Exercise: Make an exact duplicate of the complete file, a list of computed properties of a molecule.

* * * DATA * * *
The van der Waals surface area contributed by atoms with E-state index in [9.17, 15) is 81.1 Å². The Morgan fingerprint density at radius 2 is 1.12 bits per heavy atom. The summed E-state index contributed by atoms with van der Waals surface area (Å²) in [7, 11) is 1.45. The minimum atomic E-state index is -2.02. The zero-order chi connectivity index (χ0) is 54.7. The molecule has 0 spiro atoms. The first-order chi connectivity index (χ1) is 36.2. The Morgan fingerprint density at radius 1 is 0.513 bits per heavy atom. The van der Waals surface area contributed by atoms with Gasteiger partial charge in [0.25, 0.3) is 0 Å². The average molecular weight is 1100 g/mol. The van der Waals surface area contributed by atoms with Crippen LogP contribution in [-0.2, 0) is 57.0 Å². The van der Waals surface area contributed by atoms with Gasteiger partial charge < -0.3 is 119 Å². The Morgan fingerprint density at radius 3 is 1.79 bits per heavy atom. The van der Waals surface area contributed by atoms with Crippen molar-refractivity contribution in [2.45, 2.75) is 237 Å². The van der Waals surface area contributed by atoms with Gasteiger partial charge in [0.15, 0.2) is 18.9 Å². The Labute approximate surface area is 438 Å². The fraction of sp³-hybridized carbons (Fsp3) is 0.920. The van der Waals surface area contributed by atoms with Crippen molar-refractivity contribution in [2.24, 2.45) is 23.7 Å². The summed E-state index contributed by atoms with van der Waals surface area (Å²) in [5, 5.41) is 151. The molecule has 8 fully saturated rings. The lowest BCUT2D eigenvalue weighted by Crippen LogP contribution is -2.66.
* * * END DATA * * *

The van der Waals surface area contributed by atoms with E-state index in [9.17, 15) is 81.1 Å². The Morgan fingerprint density at radius 2 is 1.12 bits per heavy atom. The summed E-state index contributed by atoms with van der Waals surface area (Å²) in [7, 11) is 1.45. The minimum atomic E-state index is -2.02. The zero-order chi connectivity index (χ0) is 54.7. The molecule has 0 spiro atoms. The first-order chi connectivity index (χ1) is 36.2. The Morgan fingerprint density at radius 1 is 0.513 bits per heavy atom. The van der Waals surface area contributed by atoms with Gasteiger partial charge in [0.25, 0.3) is 0 Å². The average molecular weight is 1100 g/mol. The van der Waals surface area contributed by atoms with Crippen LogP contribution in [-0.2, 0) is 57.0 Å². The van der Waals surface area contributed by atoms with Gasteiger partial charge < -0.3 is 119 Å². The Morgan fingerprint density at radius 3 is 1.79 bits per heavy atom. The van der Waals surface area contributed by atoms with Crippen molar-refractivity contribution in [2.45, 2.75) is 237 Å². The van der Waals surface area contributed by atoms with Gasteiger partial charge in [0.15, 0.2) is 18.9 Å². The Labute approximate surface area is 438 Å². The fraction of sp³-hybridized carbons (Fsp3) is 0.920. The van der Waals surface area contributed by atoms with Crippen molar-refractivity contribution in [2.24, 2.45) is 23.7 Å². The summed E-state index contributed by atoms with van der Waals surface area (Å²) in [5, 5.41) is 151. The molecule has 8 fully saturated rings. The lowest BCUT2D eigenvalue weighted by Crippen LogP contribution is -2.66.